Re: challenge for a snowy day..., Fast 41CX version, Canadian Quarters, a 2nd Challenge, and more... Message #17 Posted by Egan Ford on 4 Feb 2009, 8:20 p.m., in response to message #1 by Don Shepherd
Quote:
OK, here's a simple challenge for a snowy day (in Louisville Kentucky USA). How many ways are there to use coins to make $1? Coins are: $1, .50, .25, .10, .05, and the lowly .01.
I finally found some time yesterday to work on this. Below is my Perl prototype I developed with a 41 RPN version in mind. I took an iterative approach since a recursive approach using the same logic would have been more difficult to code for the 41.
my @c = (1,5,10,25,50,100);
my $n = 100;
my $z = 0;
my @b = (1);
 The array @c contains the coins (sorted).
 $n is one dollar.
 $z is the number if iterations.
 The array @b is initialized with one element, the first element is one.
for(my $i = @c  1; $i >= 0; $i) {
$g[$i] = gcd($c[$i],$g[$i+1]);
}
This first loop caches the GCD from the largest coin to the smallest. The GCD is computed between the last GCD and the current coin.
for(my $i = 0; $i < @c; $i++) {
for(my $j = $n % $c[$i]; $j <= $n; $j += $g[$i]) {
if($j  $c[$i] >= 0) {
$b[$j] = $b[$j  $c[$i]] + $b[$j];
}
$z++;
}
print $c[$i] . "\t" . $b[$n] . "\t" . $z . "\n";
}
The outer loop iterates through all the coins, while the inner loop counts up the permutations. The inner loop is accelerated by using a step of the cached GCD.
At the end of each coin a running total is printed, e.g.:
1 1 101
5 21 122
10 121 143
25 242 148
50 292 151
100 293 153
The first column is the coin, the 2nd is the number of ways the current and all previous coins can make 100 (one dollar). The last column is the number of iterations required. This is a lot less than the aforementioned 699,930 and 337. As the GCD between pairs of coins gets larger as does the acceleration. One way to cut the iterations in half (specific to this problem) is to use 2 different types of nickels and replace the pennies with one of them. This can only be done if the GCD of all of the coins, the target total ($n = 100), and the first coin are the same. In this case 1 or 5 is safe:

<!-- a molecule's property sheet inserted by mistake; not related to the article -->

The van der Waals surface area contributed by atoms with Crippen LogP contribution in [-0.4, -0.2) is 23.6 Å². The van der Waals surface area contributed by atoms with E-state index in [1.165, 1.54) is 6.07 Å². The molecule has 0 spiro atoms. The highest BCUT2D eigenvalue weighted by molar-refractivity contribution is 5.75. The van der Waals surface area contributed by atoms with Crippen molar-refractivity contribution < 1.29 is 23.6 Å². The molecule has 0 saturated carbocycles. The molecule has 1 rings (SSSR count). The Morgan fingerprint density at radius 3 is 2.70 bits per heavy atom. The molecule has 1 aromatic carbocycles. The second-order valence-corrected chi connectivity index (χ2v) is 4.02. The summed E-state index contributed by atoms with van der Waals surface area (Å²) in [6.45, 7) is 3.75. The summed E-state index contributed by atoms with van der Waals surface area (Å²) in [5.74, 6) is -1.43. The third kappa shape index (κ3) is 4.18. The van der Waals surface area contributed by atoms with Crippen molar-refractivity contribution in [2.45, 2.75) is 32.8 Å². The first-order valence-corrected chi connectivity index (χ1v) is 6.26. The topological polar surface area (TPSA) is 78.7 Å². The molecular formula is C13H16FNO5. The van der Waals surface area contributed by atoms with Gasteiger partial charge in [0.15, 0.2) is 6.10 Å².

5 1 21
5 21 42
10 121 63
25 242 68
50 292 71
100 293 73
However in the case of the Canadian Quarter a penny must be a penny and not a special nickel:
Correct WRONG!
Canadian Quarter: A while back an article was published about a mathematician that determined if the US had a 17centpiece then the average number of coins that a person carried would be reduced. A reader followed up with, "we do have a 17centpiece, it is a Canadian Quarter." Before the US economy started to head south, it was actually close to true. :)
Larger denominations can also be quickly calculated. E.g. by changing @c and $n to:
my @c = (5,5,10,25,50,100,200,500,1000,2000,5000,10000);
my $n = $c[@c1]; # $n = last value in array @c.
you can quickly calculate all the ways to make change for $100.00:
5 1 2001
5 2001 4002
10 1002001 6003
25 134235101 6404
50 6794128501 6605
100 139946140451 6706
200 1248652567476 6807
500 4292026472606 6828
1000 7980922016001 6839
2000 9764693427886 6850
5000 9823546661905 6853
10000 9823546661906 6855
Most of the work is with the smaller coins. Above, after the number of ways to change $100 with pennies, nickels, and dimes have been calculated the rest quickly add up. I'd be curious how the other posted solutions to this problem would fair. :)
41CX Version